Taking a Step Back
  • If you look to definitions in CARE’s own programming, you’d make little progress – generally, programs don’t define comprehensive gender equity or empowerment goals and measures.
  • Looked to theories of power: Giddens, Wolfe, and NGO and activist practitioner renditions
  • Looked to accessible theory & studies of women’s empowerment – Kabeer, Narayan, Sen, Malhotra...
  • Looked to CARE’s own model of material, social, and structural underlying causes reflected in our unifying framework, and the rights-based principles of relational dynamics of poverty and power.
  • Finally, we looked to poor women themselves, who endorsed across the board that their sense of strength, effort, and freedom comes from a combination of emotional, material, relational and structural directions.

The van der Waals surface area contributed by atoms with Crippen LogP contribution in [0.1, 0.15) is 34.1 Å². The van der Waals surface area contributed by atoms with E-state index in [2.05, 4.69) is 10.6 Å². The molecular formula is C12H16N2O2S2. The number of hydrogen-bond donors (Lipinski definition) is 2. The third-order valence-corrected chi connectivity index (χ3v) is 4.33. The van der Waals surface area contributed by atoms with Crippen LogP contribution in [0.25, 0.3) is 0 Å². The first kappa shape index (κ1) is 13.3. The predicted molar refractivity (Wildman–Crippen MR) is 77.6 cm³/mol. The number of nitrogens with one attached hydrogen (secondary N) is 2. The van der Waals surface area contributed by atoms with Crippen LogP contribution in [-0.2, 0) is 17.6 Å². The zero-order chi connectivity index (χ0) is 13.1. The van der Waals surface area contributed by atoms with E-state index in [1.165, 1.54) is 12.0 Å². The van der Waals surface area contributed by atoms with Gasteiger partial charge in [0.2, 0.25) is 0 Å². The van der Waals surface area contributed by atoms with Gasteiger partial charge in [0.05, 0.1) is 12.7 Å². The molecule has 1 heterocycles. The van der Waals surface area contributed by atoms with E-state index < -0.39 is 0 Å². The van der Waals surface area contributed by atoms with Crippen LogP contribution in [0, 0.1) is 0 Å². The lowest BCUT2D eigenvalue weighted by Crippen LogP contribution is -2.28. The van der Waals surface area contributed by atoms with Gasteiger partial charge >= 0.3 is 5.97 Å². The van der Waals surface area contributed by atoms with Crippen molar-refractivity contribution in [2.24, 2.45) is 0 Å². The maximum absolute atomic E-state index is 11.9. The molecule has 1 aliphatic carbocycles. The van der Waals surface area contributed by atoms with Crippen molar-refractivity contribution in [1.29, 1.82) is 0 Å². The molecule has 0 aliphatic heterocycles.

Dialogue of Knowledges



Carrying out our own analyses, making our own decisions, and taking our own actions.

Empowerment involves poor women becoming the agents of their own development





conventions, relationships and

taken-for-granted behavior

Array and quality of social interaction.

What are the preferences, habits, expectations that women have of their relations with other women, men, and institutional actors?

Institutions that establish agreed-upon significations (meanings), accepted forms of domination (who has power over what or whom), and agreed criteria for legitimizing the social order

Women’s Empowerment Framework for the SII


“woman in paid jobs, carrying purse, self-confident and self-reliant, who has the capacity to step out of her house and make her place in the world.” (CARE worker!)

freedom to make decisions and move around freely

woman who makes efforts, who overcomes, is strong

has educated children, can defend herself, speak freely, talks with men and can leave the village without permission and by herself.”

so what did the sii find

Internal GED/

External Impact

Program Design, Analysis, Implementation, and Monitoring

Impact on Empowerment